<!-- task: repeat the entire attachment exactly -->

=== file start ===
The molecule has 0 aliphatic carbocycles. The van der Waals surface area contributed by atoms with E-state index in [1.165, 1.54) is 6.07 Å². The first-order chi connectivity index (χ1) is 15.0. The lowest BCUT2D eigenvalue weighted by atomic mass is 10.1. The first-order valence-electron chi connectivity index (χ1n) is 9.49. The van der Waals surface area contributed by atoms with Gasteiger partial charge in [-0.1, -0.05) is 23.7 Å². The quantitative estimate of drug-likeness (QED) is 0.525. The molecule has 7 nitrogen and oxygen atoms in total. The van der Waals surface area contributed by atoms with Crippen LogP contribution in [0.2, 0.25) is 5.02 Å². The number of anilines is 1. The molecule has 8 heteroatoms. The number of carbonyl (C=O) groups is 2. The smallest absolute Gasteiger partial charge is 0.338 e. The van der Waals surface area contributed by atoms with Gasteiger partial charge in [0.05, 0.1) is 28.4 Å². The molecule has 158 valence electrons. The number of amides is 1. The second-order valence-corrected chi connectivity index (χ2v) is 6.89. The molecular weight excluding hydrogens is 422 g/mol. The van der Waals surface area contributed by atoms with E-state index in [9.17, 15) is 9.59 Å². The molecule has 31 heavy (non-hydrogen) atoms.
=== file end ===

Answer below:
The molecule has 0 aliphatic carbocycles. The van der Waals surface area contributed by atoms with E-state index in [1.165, 1.54) is 6.07 Å². The first-order chi connectivity index (χ1) is 15.0. The lowest BCUT2D eigenvalue weighted by atomic mass is 10.1. The first-order valence-electron chi connectivity index (χ1n) is 9.49. The van der Waals surface area contributed by atoms with Gasteiger partial charge in [-0.1, -0.05) is 23.7 Å². The quantitative estimate of drug-likeness (QED) is 0.525. The molecule has 7 nitrogen and oxygen atoms in total. The van der Waals surface area contributed by atoms with Crippen LogP contribution in [0.2, 0.25) is 5.02 Å². The number of anilines is 1. The molecule has 8 heteroatoms. The number of carbonyl (C=O) groups is 2. The smallest absolute Gasteiger partial charge is 0.338 e. The van der Waals surface area contributed by atoms with Gasteiger partial charge in [0.05, 0.1) is 28.4 Å². The molecule has 158 valence electrons. The number of amides is 1. The second-order valence-corrected chi connectivity index (χ2v) is 6.89. The molecular weight excluding hydrogens is 422 g/mol. The van der Waals surface area contributed by atoms with E-state index in [9.17, 15) is 9.59 Å². The molecule has 31 heavy (non-hydrogen) atoms.